ECB’s Coeure: Greece will now be dependent on the markets, which will not be easier or more pleasant

ECB’s Coeure: Greece will now be dependent on the markets, which will not be easier or more pleasant

Last Thursday’s Eurogroup agreement to help Greece manage its huge debt pile as it exits the bailout program is a “turning point,” European Central Bank board member Benoit Coeure told France’s Le Figaro on Monday.

“Greece can now free itself from European stewardship. The sacrifices made by Greek society, supported by European solidarity, have paid off,” he said.

“For those who have doubts about this solidarity, I would like to point out that Europe provided Greece with funding of 245 billion euros!,” Coeure added, brushing off criticism that the deal reached in Luxembourg does not go far enough to make Greece’s debt sustainable in the long term.

“The measures decided upon by the Eurogroup go in the right direction, because in the medium term they will make Greece’s debt more sustainable and in the long term the ministers declared their willingness to take additional measures should the need arise,” Coeure said. “But let’s not be naive: Greece will move from a dialogue with the European institutions and the IMF to a dialogue with the financial markets, which will be neither easier nor more pleasant. To maximize its chances, the country must continue with its reforms and stick to a prudent budgetary policy.”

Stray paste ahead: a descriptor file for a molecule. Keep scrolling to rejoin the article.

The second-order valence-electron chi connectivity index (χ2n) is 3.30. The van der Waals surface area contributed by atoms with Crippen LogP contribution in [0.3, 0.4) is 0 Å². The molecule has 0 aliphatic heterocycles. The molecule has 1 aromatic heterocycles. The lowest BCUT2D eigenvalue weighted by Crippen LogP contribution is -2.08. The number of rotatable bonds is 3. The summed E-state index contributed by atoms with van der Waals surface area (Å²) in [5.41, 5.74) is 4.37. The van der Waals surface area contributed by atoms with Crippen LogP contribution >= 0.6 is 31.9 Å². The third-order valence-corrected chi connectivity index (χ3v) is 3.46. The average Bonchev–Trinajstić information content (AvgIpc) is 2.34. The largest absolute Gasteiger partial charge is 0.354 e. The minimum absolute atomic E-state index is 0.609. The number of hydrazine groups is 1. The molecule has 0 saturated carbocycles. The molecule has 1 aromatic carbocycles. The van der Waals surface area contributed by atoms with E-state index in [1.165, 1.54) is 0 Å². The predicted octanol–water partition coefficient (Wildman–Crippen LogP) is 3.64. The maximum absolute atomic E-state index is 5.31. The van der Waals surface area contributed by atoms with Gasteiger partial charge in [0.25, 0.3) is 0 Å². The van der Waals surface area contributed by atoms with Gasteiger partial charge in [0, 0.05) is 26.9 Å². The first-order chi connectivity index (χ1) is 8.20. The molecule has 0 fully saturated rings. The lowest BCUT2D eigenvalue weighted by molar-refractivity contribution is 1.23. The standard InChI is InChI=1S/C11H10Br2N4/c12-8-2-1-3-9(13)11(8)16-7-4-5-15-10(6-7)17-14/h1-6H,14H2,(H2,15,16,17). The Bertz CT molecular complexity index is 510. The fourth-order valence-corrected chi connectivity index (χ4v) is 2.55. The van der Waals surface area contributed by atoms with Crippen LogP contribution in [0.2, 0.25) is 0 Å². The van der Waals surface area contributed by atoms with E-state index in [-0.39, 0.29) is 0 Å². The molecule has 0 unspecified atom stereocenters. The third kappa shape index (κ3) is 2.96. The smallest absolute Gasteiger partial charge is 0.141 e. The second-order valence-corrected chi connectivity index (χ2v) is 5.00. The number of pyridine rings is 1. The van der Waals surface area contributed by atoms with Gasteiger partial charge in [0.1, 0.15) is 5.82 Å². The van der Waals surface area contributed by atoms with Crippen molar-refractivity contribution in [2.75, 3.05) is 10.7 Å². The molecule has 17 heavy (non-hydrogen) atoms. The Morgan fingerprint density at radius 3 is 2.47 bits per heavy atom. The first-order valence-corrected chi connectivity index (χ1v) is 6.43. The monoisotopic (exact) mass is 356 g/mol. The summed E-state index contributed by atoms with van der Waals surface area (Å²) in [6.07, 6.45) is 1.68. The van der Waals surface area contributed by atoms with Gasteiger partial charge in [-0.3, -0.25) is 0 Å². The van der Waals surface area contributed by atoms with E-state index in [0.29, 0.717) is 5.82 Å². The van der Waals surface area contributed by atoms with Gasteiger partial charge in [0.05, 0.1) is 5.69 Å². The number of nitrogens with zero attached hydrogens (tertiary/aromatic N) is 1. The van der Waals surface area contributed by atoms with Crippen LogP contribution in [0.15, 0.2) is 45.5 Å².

Asked whether the Greek crisis could have been dealt with in a different way from the onset, the ECB executive conceded that the reduction of public expenditure was perhaps too drastic at the start of the crisis, contributing to a worsening of the recession.

“We should have been more realistic about the sustainability of Greece’s debt and insisted on competitiveness and combatting rent-seeking from the start, instead of leaving taxpayers and workers to foot the bill for the adjustment,” Coeure told Le Figaro.

“I might add that Europe lacks a budgetary instrument to support social adjustment in crisis countries, which could have prevented dramatic situations – schools without heating and hospitals without medicine – such as we saw in Greece,” he said.

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